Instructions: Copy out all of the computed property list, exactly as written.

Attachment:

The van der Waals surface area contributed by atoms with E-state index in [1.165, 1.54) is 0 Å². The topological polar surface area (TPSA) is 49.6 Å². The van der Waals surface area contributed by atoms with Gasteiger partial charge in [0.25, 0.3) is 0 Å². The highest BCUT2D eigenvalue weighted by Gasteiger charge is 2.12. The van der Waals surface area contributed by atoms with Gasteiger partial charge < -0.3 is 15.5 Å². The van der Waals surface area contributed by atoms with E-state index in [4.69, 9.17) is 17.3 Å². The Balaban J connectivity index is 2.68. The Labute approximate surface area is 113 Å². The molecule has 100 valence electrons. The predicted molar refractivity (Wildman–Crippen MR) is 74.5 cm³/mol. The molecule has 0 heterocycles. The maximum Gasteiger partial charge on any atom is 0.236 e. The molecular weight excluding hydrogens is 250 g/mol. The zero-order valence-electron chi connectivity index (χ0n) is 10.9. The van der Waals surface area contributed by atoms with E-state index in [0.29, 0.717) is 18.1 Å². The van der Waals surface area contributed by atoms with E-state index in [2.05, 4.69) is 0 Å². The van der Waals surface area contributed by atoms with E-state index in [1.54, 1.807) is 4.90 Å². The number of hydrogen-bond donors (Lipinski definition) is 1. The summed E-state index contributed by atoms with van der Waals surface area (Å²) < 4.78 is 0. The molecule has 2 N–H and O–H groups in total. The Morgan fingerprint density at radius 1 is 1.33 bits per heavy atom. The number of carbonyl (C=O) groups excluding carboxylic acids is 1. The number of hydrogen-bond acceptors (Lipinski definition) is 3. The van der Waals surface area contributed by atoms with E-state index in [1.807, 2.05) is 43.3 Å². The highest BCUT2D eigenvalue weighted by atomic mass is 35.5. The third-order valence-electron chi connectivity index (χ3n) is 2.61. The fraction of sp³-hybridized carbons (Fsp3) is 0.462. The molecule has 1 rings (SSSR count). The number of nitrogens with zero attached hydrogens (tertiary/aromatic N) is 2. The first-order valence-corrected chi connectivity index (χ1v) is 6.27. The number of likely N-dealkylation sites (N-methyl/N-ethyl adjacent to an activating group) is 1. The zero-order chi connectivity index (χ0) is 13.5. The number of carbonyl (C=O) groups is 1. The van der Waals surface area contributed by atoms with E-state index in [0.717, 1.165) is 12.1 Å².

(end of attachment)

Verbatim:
The van der Waals surface area contributed by atoms with E-state index in [1.165, 1.54) is 0 Å². The topological polar surface area (TPSA) is 49.6 Å². The van der Waals surface area contributed by atoms with Gasteiger partial charge in [0.25, 0.3) is 0 Å². The highest BCUT2D eigenvalue weighted by Gasteiger charge is 2.12. The van der Waals surface area contributed by atoms with Gasteiger partial charge < -0.3 is 15.5 Å². The van der Waals surface area contributed by atoms with E-state index in [4.69, 9.17) is 17.3 Å². The Balaban J connectivity index is 2.68. The Labute approximate surface area is 113 Å². The molecule has 100 valence electrons. The predicted molar refractivity (Wildman–Crippen MR) is 74.5 cm³/mol. The molecule has 0 heterocycles. The maximum Gasteiger partial charge on any atom is 0.236 e. The molecular weight excluding hydrogens is 250 g/mol. The zero-order valence-electron chi connectivity index (χ0n) is 10.9. The van der Waals surface area contributed by atoms with E-state index in [0.29, 0.717) is 18.1 Å². The van der Waals surface area contributed by atoms with E-state index in [2.05, 4.69) is 0 Å². The van der Waals surface area contributed by atoms with E-state index in [1.54, 1.807) is 4.90 Å². The number of hydrogen-bond donors (Lipinski definition) is 1. The summed E-state index contributed by atoms with van der Waals surface area (Å²) < 4.78 is 0. The molecule has 2 N–H and O–H groups in total. The Morgan fingerprint density at radius 1 is 1.33 bits per heavy atom. The number of carbonyl (C=O) groups excluding carboxylic acids is 1. The number of hydrogen-bond acceptors (Lipinski definition) is 3. The van der Waals surface area contributed by atoms with E-state index in [1.807, 2.05) is 43.3 Å². The highest BCUT2D eigenvalue weighted by atomic mass is 35.5. The third-order valence-electron chi connectivity index (χ3n) is 2.61. The fraction of sp³-hybridized carbons (Fsp3) is 0.462. The molecule has 1 rings (SSSR count). The number of nitrogens with zero attached hydrogens (tertiary/aromatic N) is 2. The first-order valence-corrected chi connectivity index (χ1v) is 6.27. The number of likely N-dealkylation sites (N-methyl/N-ethyl adjacent to an activating group) is 1. The zero-order chi connectivity index (χ0) is 13.5. The number of carbonyl (C=O) groups is 1. The van der Waals surface area contributed by atoms with E-state index in [0.717, 1.165) is 12.1 Å².